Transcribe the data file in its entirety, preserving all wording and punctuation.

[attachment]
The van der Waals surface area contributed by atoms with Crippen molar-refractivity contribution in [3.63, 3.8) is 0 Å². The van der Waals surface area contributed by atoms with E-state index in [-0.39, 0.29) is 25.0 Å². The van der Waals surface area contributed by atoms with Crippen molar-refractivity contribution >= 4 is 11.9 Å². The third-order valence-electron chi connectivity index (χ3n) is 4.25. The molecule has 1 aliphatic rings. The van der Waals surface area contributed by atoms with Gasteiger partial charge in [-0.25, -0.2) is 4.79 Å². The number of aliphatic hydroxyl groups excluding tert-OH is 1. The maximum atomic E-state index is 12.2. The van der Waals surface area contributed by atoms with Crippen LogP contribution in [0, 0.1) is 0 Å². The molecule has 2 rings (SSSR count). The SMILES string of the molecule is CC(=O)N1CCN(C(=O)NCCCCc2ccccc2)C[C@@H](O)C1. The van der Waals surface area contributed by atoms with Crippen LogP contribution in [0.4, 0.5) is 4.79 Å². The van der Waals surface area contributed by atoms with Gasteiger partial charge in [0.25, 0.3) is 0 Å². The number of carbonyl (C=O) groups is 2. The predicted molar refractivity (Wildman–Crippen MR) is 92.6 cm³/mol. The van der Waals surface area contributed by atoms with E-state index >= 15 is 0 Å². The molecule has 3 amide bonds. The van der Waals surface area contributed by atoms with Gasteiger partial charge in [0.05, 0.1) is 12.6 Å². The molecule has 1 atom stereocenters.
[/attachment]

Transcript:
The van der Waals surface area contributed by atoms with Crippen molar-refractivity contribution in [3.63, 3.8) is 0 Å². The van der Waals surface area contributed by atoms with E-state index in [-0.39, 0.29) is 25.0 Å². The van der Waals surface area contributed by atoms with Crippen molar-refractivity contribution >= 4 is 11.9 Å². The third-order valence-electron chi connectivity index (χ3n) is 4.25. The molecule has 1 aliphatic rings. The van der Waals surface area contributed by atoms with Gasteiger partial charge in [-0.25, -0.2) is 4.79 Å². The number of aliphatic hydroxyl groups excluding tert-OH is 1. The maximum atomic E-state index is 12.2. The van der Waals surface area contributed by atoms with Crippen LogP contribution in [0, 0.1) is 0 Å². The molecule has 2 rings (SSSR count). The SMILES string of the molecule is CC(=O)N1CCN(C(=O)NCCCCc2ccccc2)C[C@@H](O)C1. The van der Waals surface area contributed by atoms with Crippen LogP contribution in [0.4, 0.5) is 4.79 Å². The van der Waals surface area contributed by atoms with Gasteiger partial charge in [0.25, 0.3) is 0 Å². The number of carbonyl (C=O) groups is 2. The predicted molar refractivity (Wildman–Crippen MR) is 92.6 cm³/mol. The van der Waals surface area contributed by atoms with E-state index >= 15 is 0 Å². The molecule has 3 amide bonds. The van der Waals surface area contributed by atoms with Gasteiger partial charge in [0.05, 0.1) is 12.6 Å². The molecule has 1 atom stereocenters.